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Why is Rishi Sunak’s wife’s tax status news today? After all, Private Eye broke the story of her non-dom tax status over a year ago, and “news” suggests information that’s “new” – but this is not.
The answer lies in comparing the Chancellor’s circumstances then and now. Then, much of the country was in lockdown. The furlough scheme was a year old. Sunak’s taxing, borrowing and spending programme was congenial to the Left (though it didn’t want to credit him for it) and tolerable to the Right (most of which originally recognised that the pandemic was the economic equivalent of a heart attack for which emergency treatment was required).
A majority of our Tory members’ panel had backed his recent Budget and he was second in our monthly Cabinet League Table. True, his popularity with the public had been declining since the first days of the pandemic, according to YouGov, but his rating was still positive.
Now he is assailed from every quarter, as he seeks to lower the debt and deficit in the medium-term, and tax and borrow in the short. The Left wants him to spend more, and Labour has him in its sights. The Right wants him to tax less, and the Daily Telegraph, the paper still most read by Tory activists, is giving him an especially hard time. He’s in the relegation zone of our Cabinet Table and his YouGov rating has fallen through the floor.
To this list of deserting allies, sullen voters and outright enemies must be added the Chancellor’s internal Tory foes. These include not only the supporters of other potential Conservative leaders, but those of the one already in place – at least if today’s papers are to be believed.
It’s no secret that Boris Johnson’s high spending instincts are at odds with the lower spending ones of his Chancellor. So it was with the latter’s predecessor, Sajid Javid. But he had been defeated by Johnson in a leadership election. Sunak has not fought a contest and is a potential successor. Theirs is not exactly a Tony Blair-Gordon Brown relationship but it’s closer to one than to the David Cameron-George Osborne partnership.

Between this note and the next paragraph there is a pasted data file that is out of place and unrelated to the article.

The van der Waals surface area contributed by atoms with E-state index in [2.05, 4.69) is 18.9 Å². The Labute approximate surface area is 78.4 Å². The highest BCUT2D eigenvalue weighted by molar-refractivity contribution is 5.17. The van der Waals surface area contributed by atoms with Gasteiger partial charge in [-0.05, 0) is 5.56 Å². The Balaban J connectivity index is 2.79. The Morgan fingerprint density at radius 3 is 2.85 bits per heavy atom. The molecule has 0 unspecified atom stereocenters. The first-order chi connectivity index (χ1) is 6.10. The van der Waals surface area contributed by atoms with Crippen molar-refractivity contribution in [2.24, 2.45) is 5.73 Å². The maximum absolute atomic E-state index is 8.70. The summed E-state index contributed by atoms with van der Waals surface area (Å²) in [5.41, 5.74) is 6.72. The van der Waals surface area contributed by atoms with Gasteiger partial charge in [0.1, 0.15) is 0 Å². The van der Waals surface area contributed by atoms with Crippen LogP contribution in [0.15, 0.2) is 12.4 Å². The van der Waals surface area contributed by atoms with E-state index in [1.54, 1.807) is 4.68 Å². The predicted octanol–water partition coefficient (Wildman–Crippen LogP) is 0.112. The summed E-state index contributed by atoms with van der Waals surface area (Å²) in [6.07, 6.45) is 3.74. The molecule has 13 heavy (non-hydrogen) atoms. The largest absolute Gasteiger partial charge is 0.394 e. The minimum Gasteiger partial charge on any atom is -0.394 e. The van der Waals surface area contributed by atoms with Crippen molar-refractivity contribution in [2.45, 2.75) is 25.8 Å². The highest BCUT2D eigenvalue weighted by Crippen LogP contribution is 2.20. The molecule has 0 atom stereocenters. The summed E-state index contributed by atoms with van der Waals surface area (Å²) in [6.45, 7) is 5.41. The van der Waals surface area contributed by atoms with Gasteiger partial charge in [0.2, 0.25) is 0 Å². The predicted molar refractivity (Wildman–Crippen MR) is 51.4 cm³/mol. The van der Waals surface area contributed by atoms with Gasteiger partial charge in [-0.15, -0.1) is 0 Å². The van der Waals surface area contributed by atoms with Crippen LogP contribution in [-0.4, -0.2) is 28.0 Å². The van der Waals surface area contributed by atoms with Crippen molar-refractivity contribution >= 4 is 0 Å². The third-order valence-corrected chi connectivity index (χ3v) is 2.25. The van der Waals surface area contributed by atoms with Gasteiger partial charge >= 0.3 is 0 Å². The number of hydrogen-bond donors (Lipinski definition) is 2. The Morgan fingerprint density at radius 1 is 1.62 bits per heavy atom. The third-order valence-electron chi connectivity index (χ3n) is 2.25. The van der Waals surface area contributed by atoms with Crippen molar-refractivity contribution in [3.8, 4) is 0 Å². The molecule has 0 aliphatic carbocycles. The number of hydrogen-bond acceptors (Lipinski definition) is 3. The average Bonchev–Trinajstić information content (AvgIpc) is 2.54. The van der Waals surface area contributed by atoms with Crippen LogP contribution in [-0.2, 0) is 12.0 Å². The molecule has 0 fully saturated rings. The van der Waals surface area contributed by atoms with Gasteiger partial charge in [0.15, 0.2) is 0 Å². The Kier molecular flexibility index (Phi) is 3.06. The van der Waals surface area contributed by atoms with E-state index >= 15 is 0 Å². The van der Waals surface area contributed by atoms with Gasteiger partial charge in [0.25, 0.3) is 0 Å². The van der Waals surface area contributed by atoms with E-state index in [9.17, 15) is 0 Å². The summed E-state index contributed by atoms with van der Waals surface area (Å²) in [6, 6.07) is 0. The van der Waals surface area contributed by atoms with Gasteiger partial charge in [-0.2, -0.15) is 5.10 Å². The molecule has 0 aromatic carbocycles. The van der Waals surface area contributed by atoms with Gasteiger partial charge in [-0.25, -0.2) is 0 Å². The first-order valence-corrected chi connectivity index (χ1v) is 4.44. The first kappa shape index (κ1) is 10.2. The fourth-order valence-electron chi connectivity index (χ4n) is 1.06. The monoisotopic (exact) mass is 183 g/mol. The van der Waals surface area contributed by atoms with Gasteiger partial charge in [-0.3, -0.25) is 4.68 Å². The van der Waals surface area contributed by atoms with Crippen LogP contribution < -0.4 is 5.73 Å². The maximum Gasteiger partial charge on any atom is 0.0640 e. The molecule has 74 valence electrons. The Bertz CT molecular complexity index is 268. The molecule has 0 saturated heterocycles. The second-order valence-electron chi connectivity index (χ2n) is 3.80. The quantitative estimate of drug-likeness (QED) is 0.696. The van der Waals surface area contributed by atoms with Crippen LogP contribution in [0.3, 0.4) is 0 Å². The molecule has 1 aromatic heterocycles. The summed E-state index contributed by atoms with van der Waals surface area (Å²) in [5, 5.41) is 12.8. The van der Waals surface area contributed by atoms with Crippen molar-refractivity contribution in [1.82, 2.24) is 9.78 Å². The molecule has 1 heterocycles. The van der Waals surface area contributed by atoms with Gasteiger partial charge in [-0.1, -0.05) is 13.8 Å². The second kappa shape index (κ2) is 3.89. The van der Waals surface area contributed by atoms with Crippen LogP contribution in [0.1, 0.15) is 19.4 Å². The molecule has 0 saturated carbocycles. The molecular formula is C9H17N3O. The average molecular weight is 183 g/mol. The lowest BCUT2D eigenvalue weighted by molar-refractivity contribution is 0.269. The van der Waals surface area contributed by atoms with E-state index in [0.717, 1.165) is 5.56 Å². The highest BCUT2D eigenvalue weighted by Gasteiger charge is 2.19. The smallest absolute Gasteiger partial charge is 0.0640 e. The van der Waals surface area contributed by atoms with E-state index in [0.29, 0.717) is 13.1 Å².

And some of the briefing this morning has a faint smack of the New Labour era. To cut a long story short, people declaring themselves to be allies of the Chancellor are claiming that allies of the Prime Minister are working to damage Sunak, and have refloated the old story about the non-dom tax status of his wife, Akshata Murty.
The Chancellor blames Labour in an interview with the Sun, saying that “to smear my wife to get at me is awful” – thus repeating the view he recently expressed in the wake of another story critical of her. “You know, I think it’s totally fine for people to take shots at me. It’s fair game,” he said recently. “Actually, it’s very upsetting and, I think, wrong for people to try and come at my wife.”
Sunak appears to be suggesting that Murty’s tax affairs are none of anyone else’s business. But such a line of argument wouldn’t be viable – since he himself made the Cabinet Office aware of his wife’s tax status as part of his declaration of interests when he first became a Minister in 2018.
What of Murty’s non-dom status itself? From the point of view of Murty as a daughter and businesswoman, her decision to remain an Indian citizen and to become a non-dom is understandable. For she may wish to return to India as a citizen later to be with her parents – hence the citizenship decision. And she won’t want to pay tax on her Indian wealth both in the UK and in India – hence the non-dom decision.